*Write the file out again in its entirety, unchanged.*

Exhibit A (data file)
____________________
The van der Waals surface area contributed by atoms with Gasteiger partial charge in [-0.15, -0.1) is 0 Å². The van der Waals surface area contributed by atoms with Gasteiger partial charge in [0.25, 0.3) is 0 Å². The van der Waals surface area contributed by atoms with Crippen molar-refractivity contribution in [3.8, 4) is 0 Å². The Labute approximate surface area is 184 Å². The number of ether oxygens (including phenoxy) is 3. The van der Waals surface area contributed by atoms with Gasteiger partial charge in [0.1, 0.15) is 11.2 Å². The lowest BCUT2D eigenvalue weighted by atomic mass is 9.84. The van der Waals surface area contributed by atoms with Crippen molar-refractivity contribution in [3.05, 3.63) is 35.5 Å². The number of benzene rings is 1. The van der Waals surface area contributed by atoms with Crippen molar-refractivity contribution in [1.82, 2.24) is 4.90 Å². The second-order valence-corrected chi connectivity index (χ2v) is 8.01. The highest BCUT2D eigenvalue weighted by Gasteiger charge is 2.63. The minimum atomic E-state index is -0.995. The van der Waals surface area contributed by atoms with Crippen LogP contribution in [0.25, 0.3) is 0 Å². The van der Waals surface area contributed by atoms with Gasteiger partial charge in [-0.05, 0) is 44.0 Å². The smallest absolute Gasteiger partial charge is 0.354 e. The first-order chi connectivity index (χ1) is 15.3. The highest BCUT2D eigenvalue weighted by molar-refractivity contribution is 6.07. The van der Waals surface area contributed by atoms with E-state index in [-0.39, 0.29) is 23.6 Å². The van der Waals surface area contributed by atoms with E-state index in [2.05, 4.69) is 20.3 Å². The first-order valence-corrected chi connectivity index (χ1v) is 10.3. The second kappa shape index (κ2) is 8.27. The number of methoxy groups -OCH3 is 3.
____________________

The van der Waals surface area contributed by atoms with Gasteiger partial charge in [-0.15, -0.1) is 0 Å². The van der Waals surface area contributed by atoms with Gasteiger partial charge in [0.25, 0.3) is 0 Å². The van der Waals surface area contributed by atoms with Crippen molar-refractivity contribution in [3.8, 4) is 0 Å². The Labute approximate surface area is 184 Å². The number of ether oxygens (including phenoxy) is 3. The van der Waals surface area contributed by atoms with Gasteiger partial charge in [0.1, 0.15) is 11.2 Å². The lowest BCUT2D eigenvalue weighted by atomic mass is 9.84. The van der Waals surface area contributed by atoms with Crippen molar-refractivity contribution in [3.05, 3.63) is 35.5 Å². The number of benzene rings is 1. The van der Waals surface area contributed by atoms with Crippen molar-refractivity contribution in [1.82, 2.24) is 4.90 Å². The second-order valence-corrected chi connectivity index (χ2v) is 8.01. The highest BCUT2D eigenvalue weighted by Gasteiger charge is 2.63. The minimum atomic E-state index is -0.995. The van der Waals surface area contributed by atoms with Crippen LogP contribution in [0.25, 0.3) is 0 Å². The van der Waals surface area contributed by atoms with Gasteiger partial charge in [-0.05, 0) is 44.0 Å². The smallest absolute Gasteiger partial charge is 0.354 e. The first-order chi connectivity index (χ1) is 15.3. The highest BCUT2D eigenvalue weighted by molar-refractivity contribution is 6.07. The van der Waals surface area contributed by atoms with E-state index in [-0.39, 0.29) is 23.6 Å². The van der Waals surface area contributed by atoms with E-state index in [2.05, 4.69) is 20.3 Å². The first-order valence-corrected chi connectivity index (χ1v) is 10.3. The second kappa shape index (κ2) is 8.27. The number of methoxy groups -OCH3 is 3.